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### 45-733 PROBABILITY AND STATISTICS I Topic #8A

29 February 2000

#### Hypothesis Testing

1. The Classical Theory of Two Simple Hypotheses

```We have a large shipment of devices delivered to our manufacturing
plant. Suppose we know with certainty that either the proportion of
defective devices is either .01 or .001.  We take a random sample and
Ù         Ù
compute p.  Given p, how do we decide between .01 and .001?
```
In the classical theory of two simple hypotheses we denote these two possibilities as:

H0: p = p0
H1: p = p1

Where H0: is known as the Null Hypothesis and H1: is known as the Alternative Hypothesis.

Given a decision, there are four possibilities:

Accept H0: and H0: is True.
Accept H0: and H1: is True.
Reject H0: and H0: is True.
Reject H0: and H1: is True.

We can represent these possibilites by a two by two table:
```
True State of World

H0     H1
--------------
Accept H0  |1 - a |  b  |
|      |     |
Decision       |------|-----|
|      |     |
Reject H0  |  a   |1 - b|
|      |     |
--------------
```

Where:
a = TYPE I Error = P[Reject H0: | H0: is True] and
b = TYPE II Error = P[Accept H0: | H1: is True]
2. Hypothesis Test Between Two Means for the Normal Distribution (s2 is known)

H0: m = m0
H1: m = m1 > m0

A reasonable decision rule for this problem is:
```   _
If Xn > m0 + c then Reject H0:
_
If Xn < m0 + c then Do Not Reject H0:
```
Where c is some constant. In most circumstances m0 < m0 + c < m1.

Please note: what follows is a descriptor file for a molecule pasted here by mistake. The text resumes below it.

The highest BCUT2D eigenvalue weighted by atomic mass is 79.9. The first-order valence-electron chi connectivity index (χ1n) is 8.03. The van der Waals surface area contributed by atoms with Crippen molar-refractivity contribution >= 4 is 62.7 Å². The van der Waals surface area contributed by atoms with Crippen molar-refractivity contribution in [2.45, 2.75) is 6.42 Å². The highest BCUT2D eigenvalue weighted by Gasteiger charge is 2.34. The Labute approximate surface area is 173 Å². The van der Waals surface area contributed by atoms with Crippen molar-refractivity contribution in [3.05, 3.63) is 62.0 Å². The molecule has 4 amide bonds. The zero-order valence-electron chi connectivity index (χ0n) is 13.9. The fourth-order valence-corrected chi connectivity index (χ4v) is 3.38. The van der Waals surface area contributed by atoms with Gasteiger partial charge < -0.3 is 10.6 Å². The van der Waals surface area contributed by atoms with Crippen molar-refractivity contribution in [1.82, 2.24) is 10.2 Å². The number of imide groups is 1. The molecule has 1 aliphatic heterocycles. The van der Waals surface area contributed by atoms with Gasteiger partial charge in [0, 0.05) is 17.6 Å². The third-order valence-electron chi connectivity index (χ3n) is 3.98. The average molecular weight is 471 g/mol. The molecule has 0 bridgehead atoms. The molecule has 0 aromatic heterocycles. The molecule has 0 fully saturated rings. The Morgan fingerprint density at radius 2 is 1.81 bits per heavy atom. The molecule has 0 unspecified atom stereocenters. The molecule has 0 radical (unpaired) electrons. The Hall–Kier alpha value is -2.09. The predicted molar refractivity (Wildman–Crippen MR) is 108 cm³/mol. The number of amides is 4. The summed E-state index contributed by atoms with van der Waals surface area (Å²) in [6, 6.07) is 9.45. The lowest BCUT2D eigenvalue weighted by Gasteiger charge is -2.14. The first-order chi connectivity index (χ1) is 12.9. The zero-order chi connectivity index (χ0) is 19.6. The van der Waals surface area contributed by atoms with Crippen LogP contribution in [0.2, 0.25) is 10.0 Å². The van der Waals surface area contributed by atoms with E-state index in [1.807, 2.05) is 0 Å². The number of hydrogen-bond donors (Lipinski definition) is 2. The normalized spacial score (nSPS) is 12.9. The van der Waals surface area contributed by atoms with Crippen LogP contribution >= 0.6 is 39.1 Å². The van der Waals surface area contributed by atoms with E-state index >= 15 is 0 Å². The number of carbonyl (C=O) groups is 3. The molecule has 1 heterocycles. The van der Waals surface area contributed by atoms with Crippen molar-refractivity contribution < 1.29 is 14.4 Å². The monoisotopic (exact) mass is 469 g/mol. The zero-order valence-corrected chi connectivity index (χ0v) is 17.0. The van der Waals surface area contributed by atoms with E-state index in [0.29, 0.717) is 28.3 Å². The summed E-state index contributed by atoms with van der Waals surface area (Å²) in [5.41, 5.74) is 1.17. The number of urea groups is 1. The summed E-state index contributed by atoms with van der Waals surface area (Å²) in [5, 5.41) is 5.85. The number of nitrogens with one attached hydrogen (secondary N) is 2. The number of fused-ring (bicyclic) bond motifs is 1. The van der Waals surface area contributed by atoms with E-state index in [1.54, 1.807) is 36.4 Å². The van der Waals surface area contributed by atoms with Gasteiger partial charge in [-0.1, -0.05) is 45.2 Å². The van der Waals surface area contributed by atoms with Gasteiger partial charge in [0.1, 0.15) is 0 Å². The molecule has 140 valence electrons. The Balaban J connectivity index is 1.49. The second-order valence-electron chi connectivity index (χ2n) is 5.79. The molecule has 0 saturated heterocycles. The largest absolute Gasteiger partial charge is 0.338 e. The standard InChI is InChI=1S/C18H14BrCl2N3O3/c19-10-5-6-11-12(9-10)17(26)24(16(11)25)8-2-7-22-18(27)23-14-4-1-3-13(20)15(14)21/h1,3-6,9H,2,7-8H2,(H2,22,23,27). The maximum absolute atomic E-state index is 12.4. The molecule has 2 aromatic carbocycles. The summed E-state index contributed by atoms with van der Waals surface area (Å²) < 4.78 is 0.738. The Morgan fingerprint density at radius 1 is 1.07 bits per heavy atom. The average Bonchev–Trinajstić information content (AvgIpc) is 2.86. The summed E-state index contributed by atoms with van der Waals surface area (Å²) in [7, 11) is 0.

The a and b errors are:
```      _
a = P[Xn > m0 + c | m = m0]
_
b = P[Xn < m0 + c | m = m1]
```

3. Example: Suppose n = 25, s2 = 400, and a = .05, and we have the hypothesis test:

H0: m = 100
H1: m = 110
```      _
a = P[Xn > 100 + c ] = .05 =
_
P[(Xn - 100)/20/5 > (100 + c - 100)/4 ] = P[Z > c/4]
Now, since P[Z > 1.645] = .05, c/4 = 1.645, and c = 6.58
_
b = P[Xn < 106.58 | m = 110] =
_
P[(Xn - 110)/4 < (106.58 - 110)/4 ] =

P[Z < -.855] = F(-.855) = 1 - F(.855) = .1967
```
4. The only way to simultaneously reduce a and b is to increase the sample size. With fixed sample size, n, reducing a causes b to increase and vice versa. There are many situations in which it is desirable to make a or b as small as possible even at the cost of greatly increasing the other error. A good example of this is disease testing:
```
True State of World

Has   Not
Disease Have
Disease
--------------
Patient Has Disease |1 - a |  b  |
|      |     |
Doctor's Decision  |------|-----|
|      |     |
Patient Does Not Have   |  a   |1 - b|
Disease  |      |     |
--------------
```

Clearly, telling a patient that he/she does not have a disease when they in fact have the disease -- the Type I error -- is much more costly than telling a patient that he/she has a disease when they in fact do not have the disease -- the Type II error. In the first instance, a sick person can go infect other people and cause great harm. In the second, the harm is to scare a healthy person. Clearly, in disease testing, minimizing the a probability makes sense.

5. Recall that the Hypothesis Test Between Two Means for the Normal Distribution where s2 is known is:

H0: m = mo
H1: m = m1 > mo

The decision rule for this problem is:

```   _
If Xn > mo + c then Reject H0:
_
If Xn < mo + c then Do Not Reject H0:
```
Which is equivalent to:
```    _
If (Xn - mo)/s/n1/2 > za then Reject H0:
_
If (Xn - mo)/s/n1/2 < za then do not Reject H0:
```